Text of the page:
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# MANE/ENGR 2220

## Structure & Properties of Materials

1. The following table lists molecular weight data for some polymer. Compute
(a) the number-average molecular weight,
(b) the weight-average molecular weight.
(c) If it is known that this material's degree of polymerization is 1165, which one of the polymers listed
in Table 14.3 is this polymer? Why?
Molecular Weight
Range g/mol
15,00030,000
30,00045,000
45,00060,000
60,00075,000
75,00090,000
90,000105,000
105,000120,000
120,000135,000

xi
0.05
0.07
0.16
0.24
0.26
0.12
0.08
0.02

wi
0.02
0.04
0.11
0.20
0.27
0.16
0.12
0.05

Solution
(a) From the tabulated data, we are asked to compute M n , the number-average molecular weight. This is carried
out below.
Molecular wt.
Range

Mean Mi

xi

xiMi

15,000-30,000

22,500

0.05

1125

30,000-45,000

37,500

0.07

2625

45,000-60,000

52,500

0.16

8400

60,000-75,000

67,500

0.24

16,200

75,000-90,000

82,500

0.26

21,450

90,000-105,000

97,500

0.12

11,700

105,000-120,000

112,500

0.08

9000

120,000-135,000

127,500

0.02

2250
_________________________

M n = xi M i = 72,750 g/mol
(b) From the tabulated data, we are asked to compute M w , the weight-average molecular weight. This
determination is performed as follows:
Molecular wt.

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MANE/ENGR 2220

## Structure & Properties of Materials

Range

Mean Mi

wi

wiMi

15,000-30,000

22,500

0.02

450

30,000-45,000

37,500

0.04

1500

45,000-60,000

52,500

0.11

5775

60,000-75,000

67,500

0.20

13,500

75,000-90,000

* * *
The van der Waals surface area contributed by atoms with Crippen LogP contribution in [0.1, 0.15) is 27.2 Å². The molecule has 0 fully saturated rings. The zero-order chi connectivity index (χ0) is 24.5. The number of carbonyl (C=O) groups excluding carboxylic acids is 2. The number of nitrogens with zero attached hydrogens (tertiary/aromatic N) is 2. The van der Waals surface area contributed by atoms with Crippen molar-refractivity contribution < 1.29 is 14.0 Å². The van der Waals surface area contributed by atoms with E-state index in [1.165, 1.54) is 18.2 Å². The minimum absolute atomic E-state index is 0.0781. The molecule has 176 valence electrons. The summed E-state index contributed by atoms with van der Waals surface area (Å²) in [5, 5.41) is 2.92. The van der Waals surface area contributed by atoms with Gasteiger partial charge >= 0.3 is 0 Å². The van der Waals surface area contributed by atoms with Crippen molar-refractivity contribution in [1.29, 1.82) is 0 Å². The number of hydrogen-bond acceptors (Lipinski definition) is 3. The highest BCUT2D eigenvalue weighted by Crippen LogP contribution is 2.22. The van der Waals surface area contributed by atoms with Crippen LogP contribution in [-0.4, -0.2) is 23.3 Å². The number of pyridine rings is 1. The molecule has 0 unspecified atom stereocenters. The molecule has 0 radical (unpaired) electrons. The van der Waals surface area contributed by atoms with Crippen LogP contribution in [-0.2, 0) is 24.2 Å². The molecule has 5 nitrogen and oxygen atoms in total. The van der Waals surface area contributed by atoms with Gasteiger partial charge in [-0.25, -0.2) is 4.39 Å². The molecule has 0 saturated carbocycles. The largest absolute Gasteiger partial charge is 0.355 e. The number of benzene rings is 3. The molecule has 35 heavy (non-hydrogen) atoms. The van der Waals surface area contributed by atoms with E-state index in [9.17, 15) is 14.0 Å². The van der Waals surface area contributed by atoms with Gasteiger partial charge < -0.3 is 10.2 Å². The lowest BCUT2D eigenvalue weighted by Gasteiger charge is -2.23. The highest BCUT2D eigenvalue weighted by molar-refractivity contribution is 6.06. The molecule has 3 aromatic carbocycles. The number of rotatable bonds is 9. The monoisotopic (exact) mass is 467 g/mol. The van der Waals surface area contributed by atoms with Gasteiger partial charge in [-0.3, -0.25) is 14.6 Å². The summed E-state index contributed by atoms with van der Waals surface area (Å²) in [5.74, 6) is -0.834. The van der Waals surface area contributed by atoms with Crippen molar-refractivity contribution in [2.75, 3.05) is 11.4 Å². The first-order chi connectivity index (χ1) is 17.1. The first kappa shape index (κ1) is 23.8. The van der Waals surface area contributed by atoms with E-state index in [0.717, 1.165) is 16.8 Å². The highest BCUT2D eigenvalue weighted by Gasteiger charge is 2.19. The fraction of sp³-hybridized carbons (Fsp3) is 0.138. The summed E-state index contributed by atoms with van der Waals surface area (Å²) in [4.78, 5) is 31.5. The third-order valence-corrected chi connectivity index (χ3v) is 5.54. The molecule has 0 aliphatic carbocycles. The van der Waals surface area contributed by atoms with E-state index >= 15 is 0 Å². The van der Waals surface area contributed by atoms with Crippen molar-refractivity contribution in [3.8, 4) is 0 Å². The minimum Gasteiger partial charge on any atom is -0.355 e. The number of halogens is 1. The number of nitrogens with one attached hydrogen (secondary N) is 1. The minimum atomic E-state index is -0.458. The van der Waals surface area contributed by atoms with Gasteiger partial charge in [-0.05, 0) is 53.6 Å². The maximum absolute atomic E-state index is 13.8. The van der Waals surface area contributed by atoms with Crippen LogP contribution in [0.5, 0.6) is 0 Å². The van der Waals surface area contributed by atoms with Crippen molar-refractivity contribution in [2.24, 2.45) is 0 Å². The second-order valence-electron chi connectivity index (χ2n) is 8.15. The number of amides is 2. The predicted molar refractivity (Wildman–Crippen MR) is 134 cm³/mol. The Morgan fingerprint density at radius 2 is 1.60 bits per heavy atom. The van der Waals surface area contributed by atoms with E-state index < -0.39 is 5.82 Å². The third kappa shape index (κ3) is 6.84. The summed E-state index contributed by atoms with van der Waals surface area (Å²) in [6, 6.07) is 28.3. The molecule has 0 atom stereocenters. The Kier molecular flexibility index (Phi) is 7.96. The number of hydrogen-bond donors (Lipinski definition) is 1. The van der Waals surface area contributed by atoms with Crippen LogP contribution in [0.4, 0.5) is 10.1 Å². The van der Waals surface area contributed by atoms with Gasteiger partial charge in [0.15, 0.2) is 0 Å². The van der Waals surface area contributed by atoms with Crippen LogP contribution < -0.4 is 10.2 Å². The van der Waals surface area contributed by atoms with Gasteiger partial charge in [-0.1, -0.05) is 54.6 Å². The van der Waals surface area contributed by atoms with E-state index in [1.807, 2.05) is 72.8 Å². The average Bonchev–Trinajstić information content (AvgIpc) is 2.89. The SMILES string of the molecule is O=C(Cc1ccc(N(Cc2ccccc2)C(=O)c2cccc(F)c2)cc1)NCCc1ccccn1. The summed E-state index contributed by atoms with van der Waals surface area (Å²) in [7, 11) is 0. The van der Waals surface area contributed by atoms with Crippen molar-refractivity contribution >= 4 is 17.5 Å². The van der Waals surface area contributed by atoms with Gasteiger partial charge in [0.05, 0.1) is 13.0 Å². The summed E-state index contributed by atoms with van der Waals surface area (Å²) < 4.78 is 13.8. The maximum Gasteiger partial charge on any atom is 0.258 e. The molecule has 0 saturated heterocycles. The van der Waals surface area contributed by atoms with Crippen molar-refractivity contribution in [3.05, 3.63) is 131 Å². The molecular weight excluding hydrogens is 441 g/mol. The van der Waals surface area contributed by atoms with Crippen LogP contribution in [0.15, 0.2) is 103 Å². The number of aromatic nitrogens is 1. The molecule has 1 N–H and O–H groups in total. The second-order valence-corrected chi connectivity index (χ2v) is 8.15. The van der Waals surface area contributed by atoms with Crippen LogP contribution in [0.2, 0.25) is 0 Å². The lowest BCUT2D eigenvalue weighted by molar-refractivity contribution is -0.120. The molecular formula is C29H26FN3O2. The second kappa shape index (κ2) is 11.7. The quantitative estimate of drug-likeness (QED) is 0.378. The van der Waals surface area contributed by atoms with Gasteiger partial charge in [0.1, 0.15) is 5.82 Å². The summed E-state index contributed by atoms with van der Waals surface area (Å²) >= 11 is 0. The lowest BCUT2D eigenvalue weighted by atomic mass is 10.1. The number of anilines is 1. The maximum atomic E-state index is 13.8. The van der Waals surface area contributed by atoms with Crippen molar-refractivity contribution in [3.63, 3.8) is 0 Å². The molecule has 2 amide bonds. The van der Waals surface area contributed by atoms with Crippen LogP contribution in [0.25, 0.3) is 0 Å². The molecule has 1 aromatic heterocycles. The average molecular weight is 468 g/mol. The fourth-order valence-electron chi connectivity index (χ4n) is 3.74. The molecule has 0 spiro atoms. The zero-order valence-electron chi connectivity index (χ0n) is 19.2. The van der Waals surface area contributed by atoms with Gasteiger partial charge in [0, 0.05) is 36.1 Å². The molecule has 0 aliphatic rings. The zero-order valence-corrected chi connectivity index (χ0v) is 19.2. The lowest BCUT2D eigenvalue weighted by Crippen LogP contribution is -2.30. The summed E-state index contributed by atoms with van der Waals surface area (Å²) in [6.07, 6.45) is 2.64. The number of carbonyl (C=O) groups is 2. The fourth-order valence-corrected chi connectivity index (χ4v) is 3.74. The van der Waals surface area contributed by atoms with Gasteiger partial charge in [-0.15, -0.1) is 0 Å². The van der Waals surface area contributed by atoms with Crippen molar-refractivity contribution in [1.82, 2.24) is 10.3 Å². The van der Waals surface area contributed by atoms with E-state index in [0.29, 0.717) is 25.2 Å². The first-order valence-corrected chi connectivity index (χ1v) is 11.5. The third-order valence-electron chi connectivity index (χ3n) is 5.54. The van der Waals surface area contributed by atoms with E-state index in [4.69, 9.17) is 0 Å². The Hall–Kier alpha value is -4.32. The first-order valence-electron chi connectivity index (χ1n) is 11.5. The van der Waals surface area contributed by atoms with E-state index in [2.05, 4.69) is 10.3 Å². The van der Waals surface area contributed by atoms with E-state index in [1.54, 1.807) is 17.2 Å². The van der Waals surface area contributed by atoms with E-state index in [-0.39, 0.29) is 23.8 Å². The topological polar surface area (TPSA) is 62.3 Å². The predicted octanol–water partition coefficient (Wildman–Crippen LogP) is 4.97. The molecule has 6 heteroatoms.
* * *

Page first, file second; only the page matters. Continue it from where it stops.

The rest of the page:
82,500

0.27

22,275

90,000-105,000

97,500

0.16

15,600

105,000-120,000

112,500

0.12

13,500

120,000-135,000

127,500

0.05

6375
_________________________

M w = wi M i = 78,975 g/mol
(c) We are now asked if the degree of polymerization is 1165, which of the polymers in Table 14.3 is this material?
It is necessary to compute m in Equation 14.6 as

m=

Mn
72,750 g/mol
=
= 62.45 g/mol
DP
1165

The repeat unit molecular weights of the polymers listed in Table 14.3 are as follows:
Polyethylene--28.05 g/mol
Poly(vinyl chloride)--62.49 g/mol
Polytetrafluoroethylene--100.02 g/mol
Polypropylene--42.08 g/mol
Polystyrene--104.14 g/mol
Poly(methyl methacrylate)--100.11 g/mol
Phenol-formaldehyde--133.16 g/mol
Nylon 6,6--226.32 g/mol
PET--192.16 g/mol
Polycarbonate--254.27 g/mol
Therefore, Poly(vinyl chloride) is the material since its repeat unit molecular weight is closest to that calculated above.

2. The density and associated percent crystallinity for two polymer materials are as follows:
(g/cm3)
1.132

crystallinity (%)
51.3

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MANE/ENGR 2220

## Structure & Properties of Materials

1.215

64.2

(a) Compute the densities of totally crystalline and totally amorphous polymer.
(b) Determine the density of a specimen having 53.8% crystallinity.
Solution
(a) We are asked to compute the densities of totally crystalline and totally amorphous polymer (c and a from
Equation 14.8). From Equation 14.8 let C =

% crystallinity
, such that
100
C =

c ( s a )
s (c a )

## Rearrangement of this expression leads to

c (C s s ) + ca C sa = 0

in which c and a are the variables for which solutions are to be found. Since two values of s and C are specified in the

## problem, two equations may be constructed as follows:

c (C1 s1 s1) c a C1 s1 a 0
c (C2 s2 s2 ) ca C2 s2a 0

In which s1 = 1.132 g/cm3, s2 = 1.215 g/cm3, C1 = 0.513, and C2 = 0.642. Solving the above two equations for a and

(C C2 )
a s1 s2 1
C1 s1 C2 s2

= 0.89 g/cm 3
3
3

And

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MANE/ENGR 2220

## Structure & Properties of Materials

c =

s1 s2 (C 2 C1)

s2 (C 2 1) s1(C1 1)

## (1.132 g/cm 3 )(1.215 g/cm 3 )(0.642 0.513)

= 1.525 g/cm 3
(1.215 g/cm 3 )(
0.642 1) (1.132 g/cm 3 )(0.513 1)